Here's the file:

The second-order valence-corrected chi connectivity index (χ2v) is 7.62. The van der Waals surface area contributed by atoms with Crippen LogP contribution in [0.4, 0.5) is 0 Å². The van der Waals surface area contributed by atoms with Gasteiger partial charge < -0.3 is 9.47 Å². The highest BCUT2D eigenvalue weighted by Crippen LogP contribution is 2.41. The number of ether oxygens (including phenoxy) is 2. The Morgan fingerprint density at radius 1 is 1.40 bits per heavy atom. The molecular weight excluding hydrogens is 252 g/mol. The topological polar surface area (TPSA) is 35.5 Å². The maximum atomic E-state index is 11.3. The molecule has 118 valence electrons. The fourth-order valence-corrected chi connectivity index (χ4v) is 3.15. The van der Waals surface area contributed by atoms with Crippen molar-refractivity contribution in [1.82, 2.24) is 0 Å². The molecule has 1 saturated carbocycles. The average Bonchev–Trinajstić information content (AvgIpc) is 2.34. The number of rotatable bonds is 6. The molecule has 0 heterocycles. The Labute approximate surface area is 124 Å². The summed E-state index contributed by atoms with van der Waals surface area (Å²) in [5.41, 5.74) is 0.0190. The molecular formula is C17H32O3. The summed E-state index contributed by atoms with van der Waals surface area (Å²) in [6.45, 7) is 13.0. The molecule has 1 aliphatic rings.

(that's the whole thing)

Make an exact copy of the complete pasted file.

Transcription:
The second-order valence-corrected chi connectivity index (χ2v) is 7.62. The van der Waals surface area contributed by atoms with Crippen LogP contribution in [0.4, 0.5) is 0 Å². The van der Waals surface area contributed by atoms with Gasteiger partial charge < -0.3 is 9.47 Å². The highest BCUT2D eigenvalue weighted by Crippen LogP contribution is 2.41. The number of ether oxygens (including phenoxy) is 2. The Morgan fingerprint density at radius 1 is 1.40 bits per heavy atom. The molecular weight excluding hydrogens is 252 g/mol. The topological polar surface area (TPSA) is 35.5 Å². The maximum atomic E-state index is 11.3. The molecule has 118 valence electrons. The fourth-order valence-corrected chi connectivity index (χ4v) is 3.15. The van der Waals surface area contributed by atoms with Crippen molar-refractivity contribution in [1.82, 2.24) is 0 Å². The molecule has 1 saturated carbocycles. The average Bonchev–Trinajstić information content (AvgIpc) is 2.34. The number of rotatable bonds is 6. The molecule has 0 heterocycles. The Labute approximate surface area is 124 Å². The summed E-state index contributed by atoms with van der Waals surface area (Å²) in [5.41, 5.74) is 0.0190. The molecular formula is C17H32O3. The summed E-state index contributed by atoms with van der Waals surface area (Å²) in [6.45, 7) is 13.0. The molecule has 1 aliphatic rings.